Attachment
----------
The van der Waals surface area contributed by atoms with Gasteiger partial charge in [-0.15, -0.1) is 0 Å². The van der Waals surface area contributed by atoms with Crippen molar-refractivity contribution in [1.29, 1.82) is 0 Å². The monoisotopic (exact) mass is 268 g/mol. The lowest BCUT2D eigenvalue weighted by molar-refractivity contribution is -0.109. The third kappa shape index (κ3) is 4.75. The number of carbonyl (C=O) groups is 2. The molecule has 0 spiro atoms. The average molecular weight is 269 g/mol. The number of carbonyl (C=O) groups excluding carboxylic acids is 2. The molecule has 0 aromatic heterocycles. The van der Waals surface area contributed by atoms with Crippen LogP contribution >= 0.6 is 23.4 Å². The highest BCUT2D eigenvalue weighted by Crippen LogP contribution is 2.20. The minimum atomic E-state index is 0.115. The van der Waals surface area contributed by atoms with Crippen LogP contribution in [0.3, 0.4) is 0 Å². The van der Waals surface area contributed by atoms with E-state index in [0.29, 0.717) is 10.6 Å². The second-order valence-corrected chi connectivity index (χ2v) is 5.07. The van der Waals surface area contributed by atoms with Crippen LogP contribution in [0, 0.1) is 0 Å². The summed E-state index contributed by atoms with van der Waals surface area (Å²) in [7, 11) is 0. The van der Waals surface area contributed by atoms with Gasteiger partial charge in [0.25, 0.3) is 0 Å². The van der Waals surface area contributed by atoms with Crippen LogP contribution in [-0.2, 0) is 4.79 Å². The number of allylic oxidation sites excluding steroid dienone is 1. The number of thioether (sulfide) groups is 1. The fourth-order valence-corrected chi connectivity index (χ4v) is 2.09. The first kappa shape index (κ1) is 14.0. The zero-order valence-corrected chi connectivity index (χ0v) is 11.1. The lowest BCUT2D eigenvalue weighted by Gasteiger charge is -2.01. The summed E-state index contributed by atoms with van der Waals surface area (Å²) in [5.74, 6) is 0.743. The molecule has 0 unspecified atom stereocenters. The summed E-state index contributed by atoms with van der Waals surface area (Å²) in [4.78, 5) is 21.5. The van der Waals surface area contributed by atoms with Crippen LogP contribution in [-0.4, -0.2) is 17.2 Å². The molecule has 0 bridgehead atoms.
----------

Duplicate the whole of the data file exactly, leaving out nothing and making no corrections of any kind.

The van der Waals surface area contributed by atoms with Gasteiger partial charge in [-0.15, -0.1) is 0 Å². The van der Waals surface area contributed by atoms with Crippen molar-refractivity contribution in [1.29, 1.82) is 0 Å². The monoisotopic (exact) mass is 268 g/mol. The lowest BCUT2D eigenvalue weighted by molar-refractivity contribution is -0.109. The third kappa shape index (κ3) is 4.75. The number of carbonyl (C=O) groups is 2. The molecule has 0 spiro atoms. The average molecular weight is 269 g/mol. The number of carbonyl (C=O) groups excluding carboxylic acids is 2. The molecule has 0 aromatic heterocycles. The van der Waals surface area contributed by atoms with Crippen LogP contribution >= 0.6 is 23.4 Å². The highest BCUT2D eigenvalue weighted by Crippen LogP contribution is 2.20. The minimum atomic E-state index is 0.115. The van der Waals surface area contributed by atoms with Crippen LogP contribution in [0.3, 0.4) is 0 Å². The van der Waals surface area contributed by atoms with E-state index in [0.29, 0.717) is 10.6 Å². The second-order valence-corrected chi connectivity index (χ2v) is 5.07. The van der Waals surface area contributed by atoms with Crippen LogP contribution in [0, 0.1) is 0 Å². The summed E-state index contributed by atoms with van der Waals surface area (Å²) in [7, 11) is 0. The van der Waals surface area contributed by atoms with Gasteiger partial charge in [0.25, 0.3) is 0 Å². The van der Waals surface area contributed by atoms with Crippen LogP contribution in [-0.2, 0) is 4.79 Å². The number of allylic oxidation sites excluding steroid dienone is 1. The number of thioether (sulfide) groups is 1. The fourth-order valence-corrected chi connectivity index (χ4v) is 2.09. The first kappa shape index (κ1) is 14.0. The zero-order valence-corrected chi connectivity index (χ0v) is 11.1. The lowest BCUT2D eigenvalue weighted by Gasteiger charge is -2.01. The summed E-state index contributed by atoms with van der Waals surface area (Å²) in [5.74, 6) is 0.743. The molecule has 0 unspecified atom stereocenters. The summed E-state index contributed by atoms with van der Waals surface area (Å²) in [4.78, 5) is 21.5. The van der Waals surface area contributed by atoms with Crippen LogP contribution in [-0.4, -0.2) is 17.2 Å². The molecule has 0 bridgehead atoms.